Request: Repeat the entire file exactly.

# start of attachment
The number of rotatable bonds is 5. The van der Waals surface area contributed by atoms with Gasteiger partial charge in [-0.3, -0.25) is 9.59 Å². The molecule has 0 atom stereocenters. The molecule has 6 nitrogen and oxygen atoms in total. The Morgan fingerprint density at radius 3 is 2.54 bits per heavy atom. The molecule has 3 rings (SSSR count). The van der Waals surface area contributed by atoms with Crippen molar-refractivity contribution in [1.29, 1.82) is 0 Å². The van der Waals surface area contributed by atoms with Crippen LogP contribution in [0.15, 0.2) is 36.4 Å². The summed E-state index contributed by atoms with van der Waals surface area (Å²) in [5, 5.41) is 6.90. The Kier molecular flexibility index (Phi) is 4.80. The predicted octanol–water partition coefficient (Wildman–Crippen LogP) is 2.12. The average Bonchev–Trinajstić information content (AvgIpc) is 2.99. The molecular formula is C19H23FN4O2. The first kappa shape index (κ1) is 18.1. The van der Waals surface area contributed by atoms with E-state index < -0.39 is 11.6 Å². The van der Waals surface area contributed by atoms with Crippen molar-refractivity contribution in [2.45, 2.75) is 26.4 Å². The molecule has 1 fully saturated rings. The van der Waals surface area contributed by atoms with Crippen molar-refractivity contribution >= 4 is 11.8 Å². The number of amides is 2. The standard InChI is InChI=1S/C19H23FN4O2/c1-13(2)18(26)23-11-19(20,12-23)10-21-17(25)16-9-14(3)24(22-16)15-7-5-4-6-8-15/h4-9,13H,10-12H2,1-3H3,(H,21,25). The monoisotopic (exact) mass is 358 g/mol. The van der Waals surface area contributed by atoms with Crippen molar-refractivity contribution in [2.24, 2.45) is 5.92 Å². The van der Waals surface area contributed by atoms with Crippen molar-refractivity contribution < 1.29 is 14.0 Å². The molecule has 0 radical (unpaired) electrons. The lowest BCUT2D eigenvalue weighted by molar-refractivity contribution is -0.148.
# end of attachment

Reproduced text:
The number of rotatable bonds is 5. The van der Waals surface area contributed by atoms with Gasteiger partial charge in [-0.3, -0.25) is 9.59 Å². The molecule has 0 atom stereocenters. The molecule has 6 nitrogen and oxygen atoms in total. The Morgan fingerprint density at radius 3 is 2.54 bits per heavy atom. The molecule has 3 rings (SSSR count). The van der Waals surface area contributed by atoms with Crippen molar-refractivity contribution in [1.29, 1.82) is 0 Å². The van der Waals surface area contributed by atoms with Crippen LogP contribution in [0.15, 0.2) is 36.4 Å². The summed E-state index contributed by atoms with van der Waals surface area (Å²) in [5, 5.41) is 6.90. The Kier molecular flexibility index (Phi) is 4.80. The predicted octanol–water partition coefficient (Wildman–Crippen LogP) is 2.12. The average Bonchev–Trinajstić information content (AvgIpc) is 2.99. The molecular formula is C19H23FN4O2. The first kappa shape index (κ1) is 18.1. The van der Waals surface area contributed by atoms with E-state index < -0.39 is 11.6 Å². The van der Waals surface area contributed by atoms with Crippen molar-refractivity contribution in [2.45, 2.75) is 26.4 Å². The molecule has 1 fully saturated rings. The van der Waals surface area contributed by atoms with Crippen molar-refractivity contribution >= 4 is 11.8 Å². The number of amides is 2. The standard InChI is InChI=1S/C19H23FN4O2/c1-13(2)18(26)23-11-19(20,12-23)10-21-17(25)16-9-14(3)24(22-16)15-7-5-4-6-8-15/h4-9,13H,10-12H2,1-3H3,(H,21,25). The monoisotopic (exact) mass is 358 g/mol. The van der Waals surface area contributed by atoms with Crippen molar-refractivity contribution in [2.24, 2.45) is 5.92 Å². The van der Waals surface area contributed by atoms with Crippen molar-refractivity contribution < 1.29 is 14.0 Å². The molecule has 0 radical (unpaired) electrons. The lowest BCUT2D eigenvalue weighted by molar-refractivity contribution is -0.148.